Only a few more hours until the Big Day, and still don't know what to give your neighbor/sister/colleague's child who has autism? You're not certain if they like Disney Princesses or Harry Potter legos. You've heard that the iPad is great for kids with autism, but it's a little out of your price range.
What to do?
Here are seven gift Ideas that I believe every family with autism will enjoy.
- Your Time
Offer to watch the child with autism so that the mom/dad can do some holiday shopping of their own, or so that the couple can have a quiet meal together and regroup. Holidays are stressful for everyone. Imagine having a child with extreme sensitivity to lights, sounds, people and places. It can be next to impossible to take the child to a crowded mall, especially during holiday times. Being available for the family is one of the best gifts you can offer.
If you are at the mall and see a mom or dad with a child who is having a difficult time, ask if you can help. Even if the parent declines your offer, just the mere gesture can help the parent feel less stressed and embarrassed. And we all know that when a parent is less stressed, the child will be more relaxed.
If you are in the front of a line and see a parent with a child with autism in the back of the line, offer them your place. Sure you are in a hurry, but it can be very challenging for a child to have to wait in line. Your generous offer can make the world of difference to that family.
Invite the family with autism over for your holiday dinner. Yes, you recall that Jason is prone to outbursts, that he eats with his fingers and he can't sit for very long. But you don't know how much your invitation could mean to a family. Before founding The Miracle Project, there were times when Neal and I had to spend holidays by ourselves. Holiday times can be very lonely. No one wants a whirling dervish at their home. But just once, take a risk. Even if the family declines, you are giving them the greatest gift of all by inviting them.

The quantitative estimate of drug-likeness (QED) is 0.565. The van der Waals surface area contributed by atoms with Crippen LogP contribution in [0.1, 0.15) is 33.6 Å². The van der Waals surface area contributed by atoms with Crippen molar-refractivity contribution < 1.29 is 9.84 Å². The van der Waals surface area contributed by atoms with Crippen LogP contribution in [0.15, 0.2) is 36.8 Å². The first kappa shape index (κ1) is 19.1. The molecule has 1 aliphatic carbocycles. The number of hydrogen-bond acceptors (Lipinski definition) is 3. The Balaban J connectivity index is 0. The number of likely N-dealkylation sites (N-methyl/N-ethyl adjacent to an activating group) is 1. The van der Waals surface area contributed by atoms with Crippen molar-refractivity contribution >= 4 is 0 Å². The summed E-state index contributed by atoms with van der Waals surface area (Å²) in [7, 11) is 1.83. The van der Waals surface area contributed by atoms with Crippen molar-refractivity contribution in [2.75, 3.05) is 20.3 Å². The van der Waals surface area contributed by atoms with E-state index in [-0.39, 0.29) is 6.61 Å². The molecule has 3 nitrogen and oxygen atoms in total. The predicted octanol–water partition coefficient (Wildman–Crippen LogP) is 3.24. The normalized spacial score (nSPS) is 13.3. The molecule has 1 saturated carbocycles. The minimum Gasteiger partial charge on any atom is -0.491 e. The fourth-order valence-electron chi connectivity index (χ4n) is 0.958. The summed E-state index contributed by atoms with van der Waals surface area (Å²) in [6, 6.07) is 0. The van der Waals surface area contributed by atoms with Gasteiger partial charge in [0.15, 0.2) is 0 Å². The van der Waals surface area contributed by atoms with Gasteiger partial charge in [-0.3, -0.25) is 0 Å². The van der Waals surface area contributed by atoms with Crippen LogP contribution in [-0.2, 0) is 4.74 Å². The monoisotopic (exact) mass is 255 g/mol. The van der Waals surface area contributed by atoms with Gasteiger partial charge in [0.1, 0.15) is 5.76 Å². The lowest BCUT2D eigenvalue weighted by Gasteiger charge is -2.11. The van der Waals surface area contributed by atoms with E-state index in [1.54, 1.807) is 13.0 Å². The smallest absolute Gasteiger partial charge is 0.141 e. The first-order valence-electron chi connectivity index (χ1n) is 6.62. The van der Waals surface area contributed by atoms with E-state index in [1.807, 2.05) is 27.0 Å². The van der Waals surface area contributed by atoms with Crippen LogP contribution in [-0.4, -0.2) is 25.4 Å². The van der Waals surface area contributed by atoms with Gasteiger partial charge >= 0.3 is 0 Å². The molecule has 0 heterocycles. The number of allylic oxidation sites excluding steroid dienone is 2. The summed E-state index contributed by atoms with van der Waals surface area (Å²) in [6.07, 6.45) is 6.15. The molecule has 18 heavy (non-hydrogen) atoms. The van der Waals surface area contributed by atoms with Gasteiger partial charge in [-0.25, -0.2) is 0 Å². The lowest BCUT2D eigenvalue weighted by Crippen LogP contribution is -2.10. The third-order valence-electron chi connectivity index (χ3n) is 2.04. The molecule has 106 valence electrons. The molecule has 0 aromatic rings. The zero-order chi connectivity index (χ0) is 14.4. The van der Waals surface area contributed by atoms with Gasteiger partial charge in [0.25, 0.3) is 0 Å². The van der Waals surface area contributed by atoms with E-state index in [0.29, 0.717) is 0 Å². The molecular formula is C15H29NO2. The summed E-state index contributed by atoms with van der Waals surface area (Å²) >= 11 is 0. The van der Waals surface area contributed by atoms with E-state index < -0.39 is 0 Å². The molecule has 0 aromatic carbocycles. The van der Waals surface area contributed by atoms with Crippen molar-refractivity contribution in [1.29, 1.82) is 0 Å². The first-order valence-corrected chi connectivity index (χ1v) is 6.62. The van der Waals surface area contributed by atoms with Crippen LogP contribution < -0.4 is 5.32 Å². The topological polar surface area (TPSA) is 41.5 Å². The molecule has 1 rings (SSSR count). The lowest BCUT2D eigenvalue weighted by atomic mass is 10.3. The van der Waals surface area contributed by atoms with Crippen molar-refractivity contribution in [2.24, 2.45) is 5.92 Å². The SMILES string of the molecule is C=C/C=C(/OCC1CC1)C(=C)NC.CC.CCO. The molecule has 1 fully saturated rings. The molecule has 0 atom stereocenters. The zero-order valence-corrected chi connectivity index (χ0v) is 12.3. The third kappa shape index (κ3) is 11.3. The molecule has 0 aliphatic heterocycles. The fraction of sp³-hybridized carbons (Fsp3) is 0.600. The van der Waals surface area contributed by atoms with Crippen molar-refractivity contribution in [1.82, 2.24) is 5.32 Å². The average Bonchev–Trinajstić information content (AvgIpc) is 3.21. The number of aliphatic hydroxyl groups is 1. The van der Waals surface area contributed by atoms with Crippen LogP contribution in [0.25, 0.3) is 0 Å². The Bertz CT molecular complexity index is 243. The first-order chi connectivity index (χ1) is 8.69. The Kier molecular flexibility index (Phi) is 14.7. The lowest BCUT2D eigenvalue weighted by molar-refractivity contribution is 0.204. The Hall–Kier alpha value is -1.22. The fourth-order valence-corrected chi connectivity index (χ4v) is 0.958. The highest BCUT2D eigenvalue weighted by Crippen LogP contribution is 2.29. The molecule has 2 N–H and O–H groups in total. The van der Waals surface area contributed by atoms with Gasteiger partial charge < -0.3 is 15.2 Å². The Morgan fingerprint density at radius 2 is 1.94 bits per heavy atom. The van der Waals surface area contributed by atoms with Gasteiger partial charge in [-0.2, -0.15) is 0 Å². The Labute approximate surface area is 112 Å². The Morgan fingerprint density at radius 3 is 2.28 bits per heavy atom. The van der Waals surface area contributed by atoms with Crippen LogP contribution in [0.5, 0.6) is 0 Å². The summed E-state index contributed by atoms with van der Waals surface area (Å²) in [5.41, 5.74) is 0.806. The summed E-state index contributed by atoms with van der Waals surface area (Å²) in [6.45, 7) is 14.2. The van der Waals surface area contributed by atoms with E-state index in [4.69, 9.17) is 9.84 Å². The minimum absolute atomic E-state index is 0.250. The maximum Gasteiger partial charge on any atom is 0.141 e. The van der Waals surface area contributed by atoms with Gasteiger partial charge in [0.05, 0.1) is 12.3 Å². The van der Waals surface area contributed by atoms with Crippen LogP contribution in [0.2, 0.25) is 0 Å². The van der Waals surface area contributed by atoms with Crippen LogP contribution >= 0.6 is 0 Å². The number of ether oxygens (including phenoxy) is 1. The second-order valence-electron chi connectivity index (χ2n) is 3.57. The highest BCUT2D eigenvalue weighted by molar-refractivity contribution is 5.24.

Bring a holiday meal to the family with autism. Or bring over a movie with popcorn to their house. This way, the family can enjoy being together without having to be out in the crowds. This year, Neal was going through some health challenges, and we were not able to attend any of our friends' or family's holiday dinners. My girlfriend Vida insisted that I come to her party and pick up "Chanukah-to-go" to take home to Jeff and Neal. She talked me into staying a few minutes to hear her 90-year-old dad recite the Hanukkah blessings. Her thoughtfulness will be remembered always.
Call and ask what the child is interested in. Sounds simple, yes? But it's not always understood. Sometimes our kids aren't that interested in what other kids are interested in. There was one year that Neal was passionate about Tupperware containers. A very thoughtful friend wrapped up 10 containers with lids. I still remember the excitement in his eyes as he unwrapped each piece!
Another idea is to rally a group of friends together and contribute toward a class the child would like to take and the parents can't afford. Families with autism are often strapped for funds, and programs can be costly.
The most important gift you can give to a family with autism is your unconditional love and support. This is the gift that will keep on giving.
Many blessings to everyone, and may your holidays be full of love, compassion and Joy.
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